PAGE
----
Biosingularity

Genes Get in Your Eye

Posted on: June 20, 2013

Using mouse eyes as a setting for directed evolution, scientists have created a new version of the gene therapy vector adeno-associated virus (AAV) that can deliver genes deep into the retina, according to a paper published online today (June 12) in Science Translational Medicine. Such a vector could improve therapeutic gene delivery to target cells and lead to safer and less invasive gene therapy treatments.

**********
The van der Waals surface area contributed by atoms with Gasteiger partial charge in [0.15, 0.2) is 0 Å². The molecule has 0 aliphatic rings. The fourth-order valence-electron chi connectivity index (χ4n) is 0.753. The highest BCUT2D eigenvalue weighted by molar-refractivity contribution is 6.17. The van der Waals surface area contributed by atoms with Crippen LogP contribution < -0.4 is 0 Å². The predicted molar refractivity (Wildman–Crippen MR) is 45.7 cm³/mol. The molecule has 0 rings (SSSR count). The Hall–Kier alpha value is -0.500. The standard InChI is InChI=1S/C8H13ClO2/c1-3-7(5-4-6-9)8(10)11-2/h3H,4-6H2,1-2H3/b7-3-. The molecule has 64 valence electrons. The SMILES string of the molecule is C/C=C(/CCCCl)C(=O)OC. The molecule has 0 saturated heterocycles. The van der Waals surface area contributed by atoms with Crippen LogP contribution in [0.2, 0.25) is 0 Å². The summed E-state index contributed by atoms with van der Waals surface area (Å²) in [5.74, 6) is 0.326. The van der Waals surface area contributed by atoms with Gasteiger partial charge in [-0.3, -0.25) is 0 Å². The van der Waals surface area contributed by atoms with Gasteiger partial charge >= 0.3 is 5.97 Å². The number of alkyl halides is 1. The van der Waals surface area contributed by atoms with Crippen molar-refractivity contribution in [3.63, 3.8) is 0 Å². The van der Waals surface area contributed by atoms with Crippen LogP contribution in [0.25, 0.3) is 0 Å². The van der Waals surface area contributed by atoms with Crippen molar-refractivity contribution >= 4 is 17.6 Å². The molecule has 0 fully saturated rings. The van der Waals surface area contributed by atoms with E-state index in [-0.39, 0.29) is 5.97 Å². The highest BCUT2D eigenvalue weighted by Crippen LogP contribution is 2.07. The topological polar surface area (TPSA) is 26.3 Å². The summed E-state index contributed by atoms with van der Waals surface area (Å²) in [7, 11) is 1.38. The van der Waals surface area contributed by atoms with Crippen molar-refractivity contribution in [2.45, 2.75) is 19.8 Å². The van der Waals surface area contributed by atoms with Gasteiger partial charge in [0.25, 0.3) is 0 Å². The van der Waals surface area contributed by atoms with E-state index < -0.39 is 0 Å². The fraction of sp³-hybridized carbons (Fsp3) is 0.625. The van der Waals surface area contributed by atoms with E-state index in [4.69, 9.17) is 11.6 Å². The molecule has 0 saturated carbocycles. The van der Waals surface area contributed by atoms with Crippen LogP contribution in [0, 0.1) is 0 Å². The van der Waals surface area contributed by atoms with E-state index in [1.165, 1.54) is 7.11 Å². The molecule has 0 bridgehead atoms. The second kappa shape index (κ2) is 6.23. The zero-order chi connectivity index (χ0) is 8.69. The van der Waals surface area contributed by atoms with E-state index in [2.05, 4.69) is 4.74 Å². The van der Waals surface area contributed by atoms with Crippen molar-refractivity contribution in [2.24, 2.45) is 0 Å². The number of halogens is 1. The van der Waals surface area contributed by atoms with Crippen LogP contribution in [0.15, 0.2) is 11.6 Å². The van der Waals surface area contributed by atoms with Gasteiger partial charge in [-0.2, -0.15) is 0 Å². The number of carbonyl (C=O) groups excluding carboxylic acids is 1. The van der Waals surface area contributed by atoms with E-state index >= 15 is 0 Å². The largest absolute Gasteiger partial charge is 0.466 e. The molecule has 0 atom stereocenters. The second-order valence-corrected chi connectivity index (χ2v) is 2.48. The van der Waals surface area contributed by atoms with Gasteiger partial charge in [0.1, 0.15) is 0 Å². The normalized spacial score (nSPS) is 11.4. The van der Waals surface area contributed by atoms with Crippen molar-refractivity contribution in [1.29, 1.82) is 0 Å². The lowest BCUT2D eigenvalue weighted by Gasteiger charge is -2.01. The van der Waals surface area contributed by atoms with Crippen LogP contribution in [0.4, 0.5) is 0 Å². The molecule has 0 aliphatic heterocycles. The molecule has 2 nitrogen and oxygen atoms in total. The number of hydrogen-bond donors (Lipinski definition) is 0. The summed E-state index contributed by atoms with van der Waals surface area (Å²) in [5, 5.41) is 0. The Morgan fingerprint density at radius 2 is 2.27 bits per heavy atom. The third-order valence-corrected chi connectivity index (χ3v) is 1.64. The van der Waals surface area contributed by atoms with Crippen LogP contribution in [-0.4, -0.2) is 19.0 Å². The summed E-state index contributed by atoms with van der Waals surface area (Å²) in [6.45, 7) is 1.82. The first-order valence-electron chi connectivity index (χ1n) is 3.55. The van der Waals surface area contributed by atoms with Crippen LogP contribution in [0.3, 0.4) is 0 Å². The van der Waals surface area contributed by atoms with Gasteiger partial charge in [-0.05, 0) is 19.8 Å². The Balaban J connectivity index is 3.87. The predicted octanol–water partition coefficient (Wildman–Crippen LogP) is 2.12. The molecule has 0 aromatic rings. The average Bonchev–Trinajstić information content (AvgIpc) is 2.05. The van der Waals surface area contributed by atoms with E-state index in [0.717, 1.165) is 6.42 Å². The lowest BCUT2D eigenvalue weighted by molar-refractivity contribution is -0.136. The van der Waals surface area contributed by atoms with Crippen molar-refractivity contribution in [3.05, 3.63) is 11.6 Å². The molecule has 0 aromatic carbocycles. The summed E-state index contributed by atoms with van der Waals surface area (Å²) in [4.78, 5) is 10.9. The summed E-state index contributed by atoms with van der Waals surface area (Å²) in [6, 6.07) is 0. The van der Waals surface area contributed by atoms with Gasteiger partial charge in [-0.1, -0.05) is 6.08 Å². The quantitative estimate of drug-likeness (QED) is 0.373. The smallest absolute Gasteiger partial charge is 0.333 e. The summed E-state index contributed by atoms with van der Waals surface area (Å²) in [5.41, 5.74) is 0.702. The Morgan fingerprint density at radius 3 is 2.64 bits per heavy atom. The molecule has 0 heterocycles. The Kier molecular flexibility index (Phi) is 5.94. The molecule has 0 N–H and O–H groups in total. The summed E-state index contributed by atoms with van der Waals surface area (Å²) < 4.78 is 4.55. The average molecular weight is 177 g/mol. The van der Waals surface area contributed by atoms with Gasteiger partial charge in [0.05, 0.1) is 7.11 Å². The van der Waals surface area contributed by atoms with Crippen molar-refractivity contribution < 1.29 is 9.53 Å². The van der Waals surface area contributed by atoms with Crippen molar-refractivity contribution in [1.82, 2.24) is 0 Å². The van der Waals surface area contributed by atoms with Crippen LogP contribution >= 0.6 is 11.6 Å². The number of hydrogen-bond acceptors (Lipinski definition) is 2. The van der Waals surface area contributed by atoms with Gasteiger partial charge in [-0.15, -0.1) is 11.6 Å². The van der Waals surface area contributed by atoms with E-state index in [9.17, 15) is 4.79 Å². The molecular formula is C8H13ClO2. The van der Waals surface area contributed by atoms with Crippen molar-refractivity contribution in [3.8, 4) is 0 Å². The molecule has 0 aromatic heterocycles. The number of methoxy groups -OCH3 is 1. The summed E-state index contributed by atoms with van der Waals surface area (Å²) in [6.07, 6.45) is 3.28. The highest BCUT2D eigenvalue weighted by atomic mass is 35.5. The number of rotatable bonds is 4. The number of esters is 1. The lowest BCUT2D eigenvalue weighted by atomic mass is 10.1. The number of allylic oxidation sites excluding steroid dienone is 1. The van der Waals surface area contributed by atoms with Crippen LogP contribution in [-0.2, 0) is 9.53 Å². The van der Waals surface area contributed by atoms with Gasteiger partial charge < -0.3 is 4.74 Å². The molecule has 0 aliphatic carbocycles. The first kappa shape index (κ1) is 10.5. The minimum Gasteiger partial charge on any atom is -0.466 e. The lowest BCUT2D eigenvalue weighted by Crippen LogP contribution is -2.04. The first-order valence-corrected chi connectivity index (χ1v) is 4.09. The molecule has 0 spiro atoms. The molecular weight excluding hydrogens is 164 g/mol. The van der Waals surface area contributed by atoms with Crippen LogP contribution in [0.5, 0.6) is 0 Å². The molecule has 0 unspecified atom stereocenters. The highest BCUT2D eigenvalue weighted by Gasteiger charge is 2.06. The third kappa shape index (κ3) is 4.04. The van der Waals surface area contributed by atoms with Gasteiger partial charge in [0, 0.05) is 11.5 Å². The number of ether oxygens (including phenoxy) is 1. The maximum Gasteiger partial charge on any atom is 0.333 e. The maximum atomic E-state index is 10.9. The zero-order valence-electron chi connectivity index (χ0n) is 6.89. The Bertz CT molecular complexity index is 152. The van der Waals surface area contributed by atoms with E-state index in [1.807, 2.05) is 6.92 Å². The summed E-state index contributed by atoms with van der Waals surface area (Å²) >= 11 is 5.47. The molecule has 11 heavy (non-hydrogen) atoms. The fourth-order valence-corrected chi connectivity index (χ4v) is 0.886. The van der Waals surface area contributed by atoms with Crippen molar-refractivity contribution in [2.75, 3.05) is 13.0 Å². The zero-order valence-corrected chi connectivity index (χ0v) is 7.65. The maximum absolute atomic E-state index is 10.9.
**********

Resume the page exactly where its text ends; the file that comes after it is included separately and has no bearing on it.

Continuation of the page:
“This is a beautifully planned, executed, and powerfully presented paper,” said Jean Bennett, a professor of ophthalmology at the University of Pennsylvania in Philadelphia, who was not involved in the study. “It shows the results of a very clever system to evolve AAV to target cells in the retina efficiently from an intravitreal injection.”

via Genes Get in Your Eye | The Scientist Magazine®.

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